Homelessness, people urinating in front of resident’s houses, impossibly-priced housing — San Fransisco, once one of the most beautiful and pleasant cities in America, is being destroyed by an ideology that promotes “permissiveness.”
This “anything goes” mentality has led to an amazing epidemic of shoplifting. It’s amazing because it’s unheard of anywhere else — even in California — and because it’s become organized.
Thieves enter stores, take whatever they want, and walk out. Store security guards no longer even bother to pursue offenders out of fear that the encounter will become violent. They take as much as the legal limit on retail theft allows. And then they go to another store and do the same thing.
The thieves sell their shoplifted goods in the open in little sidewalk markets.
“Half of Walgreens was on the sidewalk. I’m not kidding,” Ahsha Safaí, a member of the board of supervisors said. “I was blown away. I’ve never seen anything like it in this city.”
According to the San Francisco Chronicle, no fewer than 17 Walgreens Drug Stores have closed in the last 5 years.
Theft in Walgreens’ San Francisco stores is four times the average for stores elsewhere in the country, and the chain spends 35 times more on security guards in the city than elsewhere, Cunningham said.
At CVS, 42% of losses in the Bay Area came from 12 stores in San Francisco, which are only 8% of the market share, said Brendan Dugan, director of organized retail crime and corporate investigations at the hearing.
So why not confront the criminals?
CVS and Walgreens said they train employees to be engaged and visible to prevent theft, but to not confront thieves directly when it could turn violent. CVS security guards in San Francisco have been regularly assaulted, especially at the Seventh and Market streets location which is now closed, Dugan said. Some businesses instead hire costly off-duty police officers.
Although the majority of CVS shoplifting incidents in the city are by opportunists, Dugan said, professional crime accounts for 85% of the company’s dollar losses.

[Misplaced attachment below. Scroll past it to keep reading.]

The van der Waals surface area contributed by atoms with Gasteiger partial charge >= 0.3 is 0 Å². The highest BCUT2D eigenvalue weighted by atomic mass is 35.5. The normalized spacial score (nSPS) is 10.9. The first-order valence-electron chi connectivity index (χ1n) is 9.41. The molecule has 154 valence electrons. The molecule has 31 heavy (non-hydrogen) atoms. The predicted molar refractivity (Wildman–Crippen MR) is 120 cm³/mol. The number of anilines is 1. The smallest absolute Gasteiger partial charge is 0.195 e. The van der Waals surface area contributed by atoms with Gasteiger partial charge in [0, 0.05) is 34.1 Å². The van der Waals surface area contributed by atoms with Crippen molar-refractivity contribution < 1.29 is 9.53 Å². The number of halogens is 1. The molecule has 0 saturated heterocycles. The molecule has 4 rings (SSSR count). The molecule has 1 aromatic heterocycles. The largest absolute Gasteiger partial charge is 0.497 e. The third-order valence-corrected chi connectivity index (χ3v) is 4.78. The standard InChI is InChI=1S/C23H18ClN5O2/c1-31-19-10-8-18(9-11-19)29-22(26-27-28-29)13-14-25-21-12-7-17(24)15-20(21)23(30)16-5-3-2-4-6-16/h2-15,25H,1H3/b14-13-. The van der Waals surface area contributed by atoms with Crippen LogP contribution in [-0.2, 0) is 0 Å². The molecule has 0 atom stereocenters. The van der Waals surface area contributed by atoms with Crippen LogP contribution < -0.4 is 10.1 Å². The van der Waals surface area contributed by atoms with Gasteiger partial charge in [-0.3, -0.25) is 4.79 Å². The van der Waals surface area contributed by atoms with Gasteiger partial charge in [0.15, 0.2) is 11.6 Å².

The problem began in 2014 when Californians approved Proposition 47 that dramatically lowered the fines for shoplifting. But it hasn’t reached epidemic proportions anywhere else in the state except San Fransisco.
A statement from Safeway read at Thursday’s hearing blamed Prop. 47, which lowered penalties for thefts under $950, for “dramatic increases” in shoplifting losses. Safaí said he was proud of Prop. 47 and supported criminal justice reform and rehabilitation, but also urged prosecution for organized crime and more community ambassadors to prevent opportunistic shoplifting.
Why didn’t anyone else think of hiring “community ambassadors” to stop shoplifting? Brilliant.
Mr. Safai may be ignorant of the solution but he knows the reason for the spike in shoplifting. “If there are no consequences for their actions, then you invite the behavior. Over and over,” he said. So the solution is to remove consequences and invite lawbreaking?
Chronic shoplifters claim that businesses don’t “lose” any money from retail theft because they’re insured. Aside from skyrocketing insurance costs, Walgreens notes it spends 35 times more on security in the city than anywhere else in America. That’s a cost of doing business that adds to the cost of every product in the store.
But Walgreens is a big chain and can “afford it,” right? Ask the old folks in San Francisco who used one of the 17 closed Walgreens stores in their neighborhoods to pick up their drugs and other necessities. They certainly can’t afford it.
Permissive attitudes about crime is turning cities into unlivable hell holes, fit only for gangs, drug addicts, and homeless people. The rich will have their enclaves of sanity, culture, and civilization. But life for the rest continues to degrade and the people are voting with their feet and moving out.